“There is no greater agony than bearing an untold story inside you.” ― Maya Angelou,
While passing by at a downtown subway station, I overheard someone asking this to her friend, “Why do Writers feel what we are afraid to read?” Writing a story is not quite an easy job. I considered it as one of the most crucial and sensitive job of a person because of the great responsibilities attached to it. The work of writing is so preculiar that until now I’m not so sure what kind of activity it is. Well, it’s not about flawless grammar or having a wide array of pretentious fancy or expressing a high-flown bombastic language to choose from. When I was in my College years, I always wrote articles and was giving it to a friend to read. I remembered telling her, “I have tried to write one story that I knew you’re afraid to read. I just wish that you don’t just skim through the pages and have it tucked under your armpit.” The next morning, she had one note left on top of my desk and it’s clearly written, “I had your story read just last night. One, two and three words and the earth tilted on its axis. I fell truly, madly and deeply in love. I have lost myself completely in that story and I felt I became part of it!” I sat on my seat, looked around in an empty classroom then realized my friend is a poet!
To be a Writer is not just to simply write. To be one is to hold the steering wheel on the road of wisdom! I write because words are formidable and compelling. And I can tell that writing is my true secret life. An emotional fingerprint.
Each person, one story will be different. Caitlin Matthews, the respected Teacher of Celtics traditions, discussed in her age-old stories, Celtic Love. In ten beautifully written tales of devotion, Celtic Love shares the one story worth sharing, “When the melody of love vibrates the strings, that one story is the distinctive music we shall make.”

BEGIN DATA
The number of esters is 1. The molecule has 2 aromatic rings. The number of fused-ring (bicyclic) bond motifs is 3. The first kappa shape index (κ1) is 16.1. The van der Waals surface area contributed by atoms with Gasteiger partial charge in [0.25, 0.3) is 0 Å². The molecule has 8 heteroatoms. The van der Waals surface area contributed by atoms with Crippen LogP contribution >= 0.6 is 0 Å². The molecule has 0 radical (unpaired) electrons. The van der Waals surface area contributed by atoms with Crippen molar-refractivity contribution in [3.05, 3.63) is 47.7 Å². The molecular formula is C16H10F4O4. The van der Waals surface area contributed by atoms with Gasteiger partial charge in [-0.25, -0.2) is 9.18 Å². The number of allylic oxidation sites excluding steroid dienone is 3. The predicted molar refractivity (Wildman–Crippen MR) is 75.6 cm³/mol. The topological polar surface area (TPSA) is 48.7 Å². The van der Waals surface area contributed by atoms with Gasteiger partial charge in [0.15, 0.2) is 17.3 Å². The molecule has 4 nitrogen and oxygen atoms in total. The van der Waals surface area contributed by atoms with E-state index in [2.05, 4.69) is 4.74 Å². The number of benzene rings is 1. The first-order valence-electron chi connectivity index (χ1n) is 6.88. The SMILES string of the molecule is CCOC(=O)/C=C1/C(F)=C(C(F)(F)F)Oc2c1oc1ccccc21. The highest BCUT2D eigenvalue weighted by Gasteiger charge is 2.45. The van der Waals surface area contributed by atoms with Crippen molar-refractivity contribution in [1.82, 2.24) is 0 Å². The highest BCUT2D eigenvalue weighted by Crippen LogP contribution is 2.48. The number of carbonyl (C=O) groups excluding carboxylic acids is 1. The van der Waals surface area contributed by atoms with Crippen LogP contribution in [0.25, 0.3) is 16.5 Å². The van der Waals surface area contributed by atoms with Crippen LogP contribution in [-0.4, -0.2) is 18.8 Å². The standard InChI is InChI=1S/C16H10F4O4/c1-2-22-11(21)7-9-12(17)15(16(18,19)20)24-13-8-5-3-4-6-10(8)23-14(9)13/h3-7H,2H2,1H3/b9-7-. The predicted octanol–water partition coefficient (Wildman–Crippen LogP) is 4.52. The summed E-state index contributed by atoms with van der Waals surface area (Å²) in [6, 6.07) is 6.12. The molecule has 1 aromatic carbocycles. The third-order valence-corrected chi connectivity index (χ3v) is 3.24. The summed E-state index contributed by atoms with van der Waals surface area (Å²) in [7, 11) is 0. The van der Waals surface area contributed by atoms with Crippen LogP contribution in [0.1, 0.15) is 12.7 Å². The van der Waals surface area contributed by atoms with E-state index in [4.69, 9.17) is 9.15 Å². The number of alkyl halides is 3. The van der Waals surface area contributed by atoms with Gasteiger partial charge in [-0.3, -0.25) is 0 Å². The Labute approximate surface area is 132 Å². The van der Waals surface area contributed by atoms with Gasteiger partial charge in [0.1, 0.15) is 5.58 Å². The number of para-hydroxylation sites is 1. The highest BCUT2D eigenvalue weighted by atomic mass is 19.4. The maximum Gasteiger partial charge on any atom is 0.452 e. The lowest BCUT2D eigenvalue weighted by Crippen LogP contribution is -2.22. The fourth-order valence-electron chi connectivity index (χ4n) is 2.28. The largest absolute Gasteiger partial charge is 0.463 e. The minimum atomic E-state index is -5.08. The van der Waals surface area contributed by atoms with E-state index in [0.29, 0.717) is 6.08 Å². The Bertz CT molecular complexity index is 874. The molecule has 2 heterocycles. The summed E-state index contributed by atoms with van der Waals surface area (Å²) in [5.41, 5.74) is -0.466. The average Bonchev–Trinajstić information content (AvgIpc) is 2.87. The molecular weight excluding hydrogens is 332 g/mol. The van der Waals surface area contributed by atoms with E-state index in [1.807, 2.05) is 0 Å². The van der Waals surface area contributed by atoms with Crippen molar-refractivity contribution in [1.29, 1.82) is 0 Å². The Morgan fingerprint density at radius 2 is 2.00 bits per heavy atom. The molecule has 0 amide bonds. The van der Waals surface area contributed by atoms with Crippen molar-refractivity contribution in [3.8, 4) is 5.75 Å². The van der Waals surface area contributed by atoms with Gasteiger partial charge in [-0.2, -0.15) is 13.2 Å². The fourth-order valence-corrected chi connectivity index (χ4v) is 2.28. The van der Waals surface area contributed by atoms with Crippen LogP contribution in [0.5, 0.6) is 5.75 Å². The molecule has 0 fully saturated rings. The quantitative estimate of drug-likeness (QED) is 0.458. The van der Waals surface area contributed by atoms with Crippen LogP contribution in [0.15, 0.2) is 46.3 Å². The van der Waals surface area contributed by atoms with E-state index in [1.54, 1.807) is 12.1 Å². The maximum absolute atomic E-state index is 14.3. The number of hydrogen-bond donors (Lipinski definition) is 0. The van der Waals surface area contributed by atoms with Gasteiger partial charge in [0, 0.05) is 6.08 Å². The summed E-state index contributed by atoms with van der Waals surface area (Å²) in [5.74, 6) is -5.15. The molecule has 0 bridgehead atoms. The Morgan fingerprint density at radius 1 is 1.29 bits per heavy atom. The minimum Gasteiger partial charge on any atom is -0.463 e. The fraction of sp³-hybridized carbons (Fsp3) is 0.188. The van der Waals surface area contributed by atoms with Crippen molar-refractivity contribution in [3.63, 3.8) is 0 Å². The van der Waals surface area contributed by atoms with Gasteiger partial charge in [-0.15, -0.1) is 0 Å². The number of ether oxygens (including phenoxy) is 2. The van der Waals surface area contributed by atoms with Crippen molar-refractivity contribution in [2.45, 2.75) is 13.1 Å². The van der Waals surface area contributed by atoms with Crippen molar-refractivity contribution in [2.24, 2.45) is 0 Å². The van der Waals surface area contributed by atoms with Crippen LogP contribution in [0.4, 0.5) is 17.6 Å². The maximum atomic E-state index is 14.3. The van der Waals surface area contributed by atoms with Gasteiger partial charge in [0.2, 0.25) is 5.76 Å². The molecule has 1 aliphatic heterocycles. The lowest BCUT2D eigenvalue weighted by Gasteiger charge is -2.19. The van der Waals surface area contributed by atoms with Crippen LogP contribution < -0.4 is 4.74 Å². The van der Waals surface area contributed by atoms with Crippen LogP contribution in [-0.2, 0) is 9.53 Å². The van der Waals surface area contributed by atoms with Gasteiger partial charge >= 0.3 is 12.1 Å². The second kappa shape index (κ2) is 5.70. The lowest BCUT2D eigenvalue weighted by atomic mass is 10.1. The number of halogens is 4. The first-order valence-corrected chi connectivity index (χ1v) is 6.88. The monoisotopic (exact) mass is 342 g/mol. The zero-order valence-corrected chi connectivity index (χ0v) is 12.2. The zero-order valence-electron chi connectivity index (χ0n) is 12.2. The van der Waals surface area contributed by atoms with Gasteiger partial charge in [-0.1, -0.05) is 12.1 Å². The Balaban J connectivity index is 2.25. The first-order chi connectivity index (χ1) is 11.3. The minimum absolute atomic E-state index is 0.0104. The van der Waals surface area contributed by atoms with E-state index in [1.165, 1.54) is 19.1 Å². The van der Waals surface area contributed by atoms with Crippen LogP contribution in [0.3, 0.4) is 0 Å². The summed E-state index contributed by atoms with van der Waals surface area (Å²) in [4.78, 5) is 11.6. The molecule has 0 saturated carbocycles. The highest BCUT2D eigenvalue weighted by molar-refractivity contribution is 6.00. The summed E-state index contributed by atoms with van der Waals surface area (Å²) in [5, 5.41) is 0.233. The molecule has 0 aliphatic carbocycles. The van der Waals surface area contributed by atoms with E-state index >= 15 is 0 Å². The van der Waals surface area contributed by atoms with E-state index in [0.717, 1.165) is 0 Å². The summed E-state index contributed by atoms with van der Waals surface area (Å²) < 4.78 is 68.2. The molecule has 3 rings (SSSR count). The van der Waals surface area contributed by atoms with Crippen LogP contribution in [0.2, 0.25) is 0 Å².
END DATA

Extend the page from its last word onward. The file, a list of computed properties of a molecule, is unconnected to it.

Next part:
People think that Writers are susceptible to emotional attack, like criticism. They criticize the story depending on how they understand. Some will think I am a racist. Others will think I am a narcissist. I have reached a point when I thought of giving up writing. But I realized that even if I’ll give up writing and become a dancer. These critics will still hate me and criticize how I dance. Not all people will have positive comments and to the one who has the sharpest criticism, I respect your opinion and admire your understanding. Get upset for a minute? Well, I do that. I get upset for a minute, I’d call a friend and complain and then I remembered the very kind words from the Editor who loved my work and those hundreds of people who have liked and shared the story I made and the people who have moved by it.
Each time my article was being published, I always learned new things on how to defuse negative comments. And everytime I see negative comment from the mouth-breathing, low I.Q critics, it made me keeps writing and writing and wrting. A sort of motivation, so to say. Because of them, I no longer get this little shiver when I hit the “Publish” button. It’s not that scary as hell anymore. I always try to satisfy the readers and seldom please everyone. That’s fine. For as long as I am not telling unpleasant words that breaks one’s heart, I would say, I’m doing just fine. I don’t respond then after few days I found out they’re on their next victim.
But of course I didn’t forget what Shannon L. Alder have quoted, “Often those that criticize others reveal what he himself lacks.” The last time I heard people unfairly criticized my writings…I mumbled, “OUCH, that hurts but thank you for reading my stuff, anyway. ” When people appreciate it, I write for them again the one story worth reading- perhaps a far-fetched feminine fantasy, a heart-wrenching or heart-awakening hallucinations!
– Bea C. Pilotin